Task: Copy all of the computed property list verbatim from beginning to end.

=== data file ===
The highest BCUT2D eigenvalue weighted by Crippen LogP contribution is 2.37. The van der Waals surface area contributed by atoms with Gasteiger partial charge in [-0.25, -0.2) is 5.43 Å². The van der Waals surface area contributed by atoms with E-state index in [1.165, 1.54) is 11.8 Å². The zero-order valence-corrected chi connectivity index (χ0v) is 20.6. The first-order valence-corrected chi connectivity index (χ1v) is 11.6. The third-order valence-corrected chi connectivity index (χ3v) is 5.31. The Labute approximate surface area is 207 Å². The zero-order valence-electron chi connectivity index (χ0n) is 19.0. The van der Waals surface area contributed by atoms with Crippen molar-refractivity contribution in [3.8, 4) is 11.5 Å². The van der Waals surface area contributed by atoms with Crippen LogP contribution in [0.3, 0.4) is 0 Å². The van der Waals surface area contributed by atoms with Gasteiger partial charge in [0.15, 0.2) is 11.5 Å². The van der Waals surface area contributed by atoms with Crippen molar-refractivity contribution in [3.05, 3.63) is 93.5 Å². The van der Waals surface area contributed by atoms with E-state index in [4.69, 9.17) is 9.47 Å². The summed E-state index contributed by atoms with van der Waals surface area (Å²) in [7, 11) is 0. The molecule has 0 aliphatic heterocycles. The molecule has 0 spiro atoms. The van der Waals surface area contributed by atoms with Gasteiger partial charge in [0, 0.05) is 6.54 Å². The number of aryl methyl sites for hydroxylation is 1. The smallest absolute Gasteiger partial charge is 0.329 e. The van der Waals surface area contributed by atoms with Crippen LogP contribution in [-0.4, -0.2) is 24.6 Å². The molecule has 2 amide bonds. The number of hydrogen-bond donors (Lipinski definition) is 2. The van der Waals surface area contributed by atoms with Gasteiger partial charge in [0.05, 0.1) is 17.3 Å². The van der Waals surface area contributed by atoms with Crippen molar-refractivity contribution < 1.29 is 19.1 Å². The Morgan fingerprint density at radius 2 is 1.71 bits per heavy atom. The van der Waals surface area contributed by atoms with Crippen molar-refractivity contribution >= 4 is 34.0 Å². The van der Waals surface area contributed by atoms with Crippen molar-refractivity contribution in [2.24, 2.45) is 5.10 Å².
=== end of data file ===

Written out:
The highest BCUT2D eigenvalue weighted by Crippen LogP contribution is 2.37. The van der Waals surface area contributed by atoms with Gasteiger partial charge in [-0.25, -0.2) is 5.43 Å². The van der Waals surface area contributed by atoms with E-state index in [1.165, 1.54) is 11.8 Å². The zero-order valence-corrected chi connectivity index (χ0v) is 20.6. The first-order valence-corrected chi connectivity index (χ1v) is 11.6. The third-order valence-corrected chi connectivity index (χ3v) is 5.31. The Labute approximate surface area is 207 Å². The zero-order valence-electron chi connectivity index (χ0n) is 19.0. The van der Waals surface area contributed by atoms with Crippen molar-refractivity contribution in [3.8, 4) is 11.5 Å². The van der Waals surface area contributed by atoms with Crippen LogP contribution in [0.3, 0.4) is 0 Å². The van der Waals surface area contributed by atoms with Gasteiger partial charge in [0.15, 0.2) is 11.5 Å². The van der Waals surface area contributed by atoms with Crippen molar-refractivity contribution in [3.05, 3.63) is 93.5 Å². The van der Waals surface area contributed by atoms with E-state index in [4.69, 9.17) is 9.47 Å². The summed E-state index contributed by atoms with van der Waals surface area (Å²) in [7, 11) is 0. The molecule has 0 aliphatic heterocycles. The molecule has 0 spiro atoms. The van der Waals surface area contributed by atoms with Gasteiger partial charge in [0, 0.05) is 6.54 Å². The number of aryl methyl sites for hydroxylation is 1. The smallest absolute Gasteiger partial charge is 0.329 e. The van der Waals surface area contributed by atoms with Crippen LogP contribution in [-0.4, -0.2) is 24.6 Å². The molecule has 2 amide bonds. The number of hydrogen-bond donors (Lipinski definition) is 2. The van der Waals surface area contributed by atoms with Gasteiger partial charge in [0.05, 0.1) is 17.3 Å². The van der Waals surface area contributed by atoms with Crippen molar-refractivity contribution < 1.29 is 19.1 Å². The Morgan fingerprint density at radius 2 is 1.71 bits per heavy atom. The van der Waals surface area contributed by atoms with Crippen molar-refractivity contribution >= 4 is 34.0 Å². The van der Waals surface area contributed by atoms with Crippen molar-refractivity contribution in [2.24, 2.45) is 5.10 Å².